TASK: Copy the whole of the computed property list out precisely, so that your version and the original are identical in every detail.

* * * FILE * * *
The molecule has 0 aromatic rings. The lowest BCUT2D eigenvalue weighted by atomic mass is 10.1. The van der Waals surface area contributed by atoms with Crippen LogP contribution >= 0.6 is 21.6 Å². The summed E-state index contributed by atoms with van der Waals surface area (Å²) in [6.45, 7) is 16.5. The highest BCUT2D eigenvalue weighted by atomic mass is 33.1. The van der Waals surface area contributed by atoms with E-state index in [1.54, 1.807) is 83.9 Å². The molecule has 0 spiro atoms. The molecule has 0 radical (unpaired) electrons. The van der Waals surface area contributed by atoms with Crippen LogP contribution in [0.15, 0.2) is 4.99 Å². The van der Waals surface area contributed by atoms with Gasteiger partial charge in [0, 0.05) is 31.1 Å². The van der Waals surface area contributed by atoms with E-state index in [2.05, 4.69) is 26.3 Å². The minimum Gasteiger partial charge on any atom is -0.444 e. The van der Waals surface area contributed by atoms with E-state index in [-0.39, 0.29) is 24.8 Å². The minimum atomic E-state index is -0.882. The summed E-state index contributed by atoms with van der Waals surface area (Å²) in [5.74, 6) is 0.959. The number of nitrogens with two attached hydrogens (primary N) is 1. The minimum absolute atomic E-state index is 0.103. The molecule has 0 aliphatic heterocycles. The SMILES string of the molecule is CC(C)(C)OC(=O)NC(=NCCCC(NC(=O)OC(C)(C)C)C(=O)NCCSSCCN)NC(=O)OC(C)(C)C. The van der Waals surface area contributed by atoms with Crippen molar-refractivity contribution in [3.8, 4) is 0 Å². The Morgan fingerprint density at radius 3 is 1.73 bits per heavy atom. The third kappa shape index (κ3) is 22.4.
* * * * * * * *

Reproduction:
The molecule has 0 aromatic rings. The lowest BCUT2D eigenvalue weighted by atomic mass is 10.1. The van der Waals surface area contributed by atoms with Crippen LogP contribution >= 0.6 is 21.6 Å². The summed E-state index contributed by atoms with van der Waals surface area (Å²) in [6.45, 7) is 16.5. The highest BCUT2D eigenvalue weighted by atomic mass is 33.1. The van der Waals surface area contributed by atoms with E-state index in [1.54, 1.807) is 83.9 Å². The molecule has 0 spiro atoms. The molecule has 0 radical (unpaired) electrons. The van der Waals surface area contributed by atoms with Crippen LogP contribution in [0.15, 0.2) is 4.99 Å². The van der Waals surface area contributed by atoms with Gasteiger partial charge in [0, 0.05) is 31.1 Å². The van der Waals surface area contributed by atoms with E-state index in [2.05, 4.69) is 26.3 Å². The minimum Gasteiger partial charge on any atom is -0.444 e. The van der Waals surface area contributed by atoms with E-state index in [-0.39, 0.29) is 24.8 Å². The minimum atomic E-state index is -0.882. The summed E-state index contributed by atoms with van der Waals surface area (Å²) in [5.74, 6) is 0.959. The number of nitrogens with two attached hydrogens (primary N) is 1. The minimum absolute atomic E-state index is 0.103. The molecule has 0 aliphatic heterocycles. The SMILES string of the molecule is CC(C)(C)OC(=O)NC(=NCCCC(NC(=O)OC(C)(C)C)C(=O)NCCSSCCN)NC(=O)OC(C)(C)C. The van der Waals surface area contributed by atoms with Crippen molar-refractivity contribution in [3.8, 4) is 0 Å². The Morgan fingerprint density at radius 3 is 1.73 bits per heavy atom. The third kappa shape index (κ3) is 22.4.